Why Support for (Any Old) Immigration Reform Won’t Solve the GOP’s Problem with Latino Voters
Immigration reform is up for debate in the Senate!
Everyone knows the story by now: 1) with an eye to their electoral future, Senate Republicans are newly interested in reaching out to Latino voters, 2) they’re nervous about upsetting their anti-immigrant base, 3) House Republicans are generally more interested in #2 than #1, 4) but if Speaker Boehner puts the Hastert Rule aside for a minute, 5) there’s a chance that reform passes.
What if, to borrow a line from 90’s hip-hop, it all goes through like it’s supposed to? Will Latinos give the GOP credit for passing reform by adding a handful of votes to the solid Democratic majorities backing the law?
I doubt it. Honestly, immigration reform is more likely to cement the Democratic Party’s popularity with Latinos—because it’s consistent with the rest of their policies affecting that community. See, I noticed something striking while digging through the Senate’s competing No Child Left Behind reauthorization bills last week. I took at the Republican bill over at Early Ed Watch (note: Title III is the largest federal program supporting American English-language learning students):
[Sen. Lamar] Alexander’s [R-TN] bill would apparently cut nearly $60 million from Title III funding. It’s worth noting that the cut would actually be a bit smaller than that. In FY 2011 and 2012, respectively, Congress appropriated $734 million and $732 million for Title III. This shouldn’t be misconstrued, though: a $40 million cut is still significant—especially for a program that is already such a small part of the total Department of Education budget. Of course, I haven’t adjusted these numbers for inflation. In 2013 dollars, the original $750 million appropriation would approach $1 billion annually. This means that the Title III budget has already been shrinking in the context of inflation.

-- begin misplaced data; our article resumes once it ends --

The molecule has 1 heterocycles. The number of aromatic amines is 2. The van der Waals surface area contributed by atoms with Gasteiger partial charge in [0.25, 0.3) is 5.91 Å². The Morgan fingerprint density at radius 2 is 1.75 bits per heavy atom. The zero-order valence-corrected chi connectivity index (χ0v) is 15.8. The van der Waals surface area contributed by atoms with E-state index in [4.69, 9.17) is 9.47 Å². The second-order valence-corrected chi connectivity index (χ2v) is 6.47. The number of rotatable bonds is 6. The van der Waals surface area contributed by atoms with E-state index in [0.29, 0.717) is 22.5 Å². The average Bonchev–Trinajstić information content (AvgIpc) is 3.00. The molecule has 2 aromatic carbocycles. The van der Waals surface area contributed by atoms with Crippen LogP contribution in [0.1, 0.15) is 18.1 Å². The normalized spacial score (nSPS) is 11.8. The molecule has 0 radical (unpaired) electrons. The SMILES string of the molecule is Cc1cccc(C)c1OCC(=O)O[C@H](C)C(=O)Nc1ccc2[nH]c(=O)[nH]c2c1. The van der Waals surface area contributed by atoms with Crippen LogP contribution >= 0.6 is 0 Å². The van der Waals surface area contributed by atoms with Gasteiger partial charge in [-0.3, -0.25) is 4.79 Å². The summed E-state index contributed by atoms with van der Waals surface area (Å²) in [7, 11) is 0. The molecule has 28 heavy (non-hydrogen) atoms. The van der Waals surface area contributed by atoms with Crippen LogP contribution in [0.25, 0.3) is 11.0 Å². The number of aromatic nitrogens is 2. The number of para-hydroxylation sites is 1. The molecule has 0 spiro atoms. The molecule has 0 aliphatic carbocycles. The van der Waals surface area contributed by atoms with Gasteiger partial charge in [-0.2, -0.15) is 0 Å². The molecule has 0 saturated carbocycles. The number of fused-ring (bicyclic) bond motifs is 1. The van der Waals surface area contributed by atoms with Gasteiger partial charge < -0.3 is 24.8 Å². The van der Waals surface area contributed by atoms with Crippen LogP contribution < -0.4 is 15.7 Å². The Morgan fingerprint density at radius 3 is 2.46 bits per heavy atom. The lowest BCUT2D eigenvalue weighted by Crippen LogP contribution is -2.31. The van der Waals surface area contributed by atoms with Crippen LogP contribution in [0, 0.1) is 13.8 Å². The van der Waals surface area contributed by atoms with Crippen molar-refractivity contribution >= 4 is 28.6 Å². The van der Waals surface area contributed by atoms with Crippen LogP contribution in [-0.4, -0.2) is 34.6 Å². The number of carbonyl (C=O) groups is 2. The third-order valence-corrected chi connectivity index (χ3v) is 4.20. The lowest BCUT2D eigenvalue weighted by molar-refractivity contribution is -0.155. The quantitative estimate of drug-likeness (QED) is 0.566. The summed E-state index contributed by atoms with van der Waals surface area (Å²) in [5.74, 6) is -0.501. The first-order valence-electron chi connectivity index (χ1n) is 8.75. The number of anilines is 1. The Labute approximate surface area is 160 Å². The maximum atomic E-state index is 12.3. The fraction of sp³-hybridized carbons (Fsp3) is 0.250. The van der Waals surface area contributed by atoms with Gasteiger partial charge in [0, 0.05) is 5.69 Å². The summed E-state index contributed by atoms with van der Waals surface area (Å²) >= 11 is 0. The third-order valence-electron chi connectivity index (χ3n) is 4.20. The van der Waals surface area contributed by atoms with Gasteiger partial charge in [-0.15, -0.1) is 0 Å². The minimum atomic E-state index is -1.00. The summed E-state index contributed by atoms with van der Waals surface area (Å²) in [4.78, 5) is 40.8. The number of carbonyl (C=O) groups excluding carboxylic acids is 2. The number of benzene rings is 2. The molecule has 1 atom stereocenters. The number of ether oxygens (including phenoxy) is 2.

Alexander’s bill fixes spending at that lower level, whereas NCLB left future appropriations to be determined annually by Congress. By capping spending through 2018, Alexander effectively slates Title III for cuts (by means of inflation) each year—on top of the raw deduction in funding. Put simply, $694 million will be worth less in 2018 than it is now.
Appropriately enough, Alexander’s bill came up for a vote in committee the very same day that GOP senators got their chance to expiate their party’s past sins against Latinos. All ten Republican members of the Health, Education, Labor, and Pensions (HELP) Committee voted in support of Alexander’s measure—voted, that is, to cut federal funding for English-language learners (all twelve Democratic members of the committee opposed it, and the bill failed). Four of them went to the Senate floor and voted against immigration reform (Enzi, Kirk, Roberts, and Scott), and one abstained (Murkowski).
I’m not suggesting, of course, that Latino voters determine their votes according to obscure HELP Committee maneuvers. Rather, I’m suggesting that the GOP’s newfound support of immigration reform is, as yet, the exception that proves the broader rule. Alexander’s bill is just one illustration of the many Republican policies that undercut support systems critical for many Latino children and their families.
Or, to put it a bit cryptically, citizenship is a baseline—not a boon. Many immigrants who gain legal status under the law will have (or be) children in desperate need of language supports in their schools. In addition to nearly unanimous support for immigration reform, one party offers them substantial material and organizational support. The other party offers partial, grudging support for immigration reform, while simultaneously cutting programs that help Latino children and their families assimilate into American life.
If immigration reform passes, which would you expect Latino voters to support?
 Important caveat: Not all immigrants are Latinos. Not all Latinos in the United States are immigrants. Not all Latinos are English-language learners. Etc. However, 80% of English-language learners in the United States are Latinos. What’s more, (part of) the GOP isn’t backing immigration reform to appeal to Irish stowaways. They’re trying to broaden their appeal to American Latinos, and Alexander’s bill runs directly counter to that strategy.